Used Test

KTM 390 Duke has a lot to of­fer from as lit­tle as £2k

Motorcycle News (UK) - - This Week - By Phil West MCN GUEST TESTER

What we said then

“The styling’s re­ally funky, which is typ­i­cal KTM – very ag­gres­sive and aimed at a young mar­ket. It’s also very light. KTM are claim­ing it’s the light­est in the cat­e­gory at only 129kg, which makes it nim­ble and easy around town. There’s even ABS, which is great for new or in­ex­pe­ri­enced rid­ers. Away from town there’s enough power to have fun with and, thank­fully KTM have re­placed the bud­get tyres that came on the 125 ver­sion. This 390 ma­chine comes with Met­zeler Sportecs.” MCN launch re­port | April 16, 2013

But what is it like now?

Within 50 me­tres of leav­ing Wheels, the Peter­bor­ough dealer sell­ing this as-new, 234-mile ex­am­ple, I’ve got a huge smile on my face – and that pretty much says it all about the 390 Duke. The lit­tle KTM is a fun bike par ex­cel­lence.

The orig­i­nal 2013 Duke was a blend of dinky, ul­tra-light pro­por­tions which made it ridicu­lously easy to ride, blended to­gether with a punchy, 44bhp sin­gle cylin­der that has you bounc­ing up to 40 or so like noth­ing else. Add to that, ag­gres­sively up­right er­gonomics and snazzy styling and you’ve the ul­ti­mate hooli­gan stunt bike for not silly amounts of cash.

Four years on it’s the same – only bet­ter. Early nig­gles have been fixed, build qual­ity has im­proved and, since 2015, it’s also ben­e­fit­ted from 20 up­dates in­clud­ing a slip­per clutch and new mud­guard. Best of all, this ex­am­ple is as new but with an £800 sav­ing.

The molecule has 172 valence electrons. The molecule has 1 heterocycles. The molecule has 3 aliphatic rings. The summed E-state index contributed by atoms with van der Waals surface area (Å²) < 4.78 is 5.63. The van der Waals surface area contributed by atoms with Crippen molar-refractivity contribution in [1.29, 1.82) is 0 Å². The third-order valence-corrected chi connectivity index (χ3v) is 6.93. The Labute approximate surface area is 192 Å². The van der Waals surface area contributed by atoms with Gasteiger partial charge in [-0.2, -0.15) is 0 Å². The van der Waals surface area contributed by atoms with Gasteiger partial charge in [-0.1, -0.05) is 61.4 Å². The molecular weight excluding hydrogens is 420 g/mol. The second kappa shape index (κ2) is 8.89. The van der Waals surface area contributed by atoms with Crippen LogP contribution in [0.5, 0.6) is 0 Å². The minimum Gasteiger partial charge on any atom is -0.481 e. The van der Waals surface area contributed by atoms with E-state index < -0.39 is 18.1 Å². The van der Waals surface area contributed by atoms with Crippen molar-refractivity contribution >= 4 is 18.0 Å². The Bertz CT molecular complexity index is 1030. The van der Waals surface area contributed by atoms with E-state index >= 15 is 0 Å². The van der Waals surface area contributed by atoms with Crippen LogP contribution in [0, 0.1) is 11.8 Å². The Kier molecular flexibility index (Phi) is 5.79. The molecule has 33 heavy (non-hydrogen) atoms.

On the slight down­side, this is very much a city fun bike with lit­tle long dis­tance or prac­ti­cal abil­ity while it’s also, ar­guably, an ‘old’ model, now that the 2017 ver­sion ben­e­fits from a smoother power de­liv­ery, more grunt, a sharper steer­ing chas­sis, new WP forks and shock plus a big­ger front disc.

Com­mon faults ex­plored

Al­though early ex­am­ples suf­fered from over­heat­ing and build qual­ity could be iffy (Dukes are built in In­dia and then shipped to Aus­tria for in­spec­tion) these prob­lems have been re­solved. Own­er­ship and main­te­nance is ev­ery­thing with novice-friendly ‘fun’ bikes like these so in­spect care­fully for crash dam­age and cor­rect main­te­nance, lu­bri­ca­tion and ad­just­ment. Be­ing so young, this ex­am­ple is, as you’d ex­pect, mint and looks like it’s never seen rain.

Ju­di­cious ad­di­tions

Be­ing so new (this one’s a mid-2016 ex­am­ple) and with so few miles un­der its still orig­i­nal-fit­ment tyres, there’s un­sur­pris­ingly vir­tu­ally noth­ing done to it in terms of mod­i­fi­ca­tion. Many 390s gain su­per­moto-style stubby levers, an Akrapovic can, crash bungs and ‘go­faster’ racing de­cals. The only add-on this ex­am­ple has is an R&G, stick-on tank pro­tec­tor – and that’s a good thing.

Af­fec­tion rekin­dled

There’s noth­ing else out there like the KTM Duke. There wasn’t when the orig­i­nal, mind-blow­ing 620 Duke came out in 1995, there isn’t now the range has ex­panded to 125, 390 and 690cc ver­sions. The 390 is the one most likely to be bought as a first big bike. As a ma­chine that’s easy to ride yet with plenty of fun on of­fer, it has vir­tu­ally no com­pe­ti­tion. Its lim­i­ta­tions over dis­tance or for ei­ther car­ry­ing lug­gage or a pil­lion, how­ever, are clear to see. This one lacks lit­tle over the lat­est ver­sion in re­turn for a size­able sav­ing, so is worth se­ri­ous con­sid­er­a­tion. ■ Thanks to Wheels: www. wheelsmo­tor­cy­

There's no deny­ing that it's a bit of a looker

Build qual­ity In­dian-built bike was crit­i­cised a lit­tle at first but qual­ity has im­proved since, al­though MCN'S long-term test RC390 had a few re­li­a­bil­ity is­sues.

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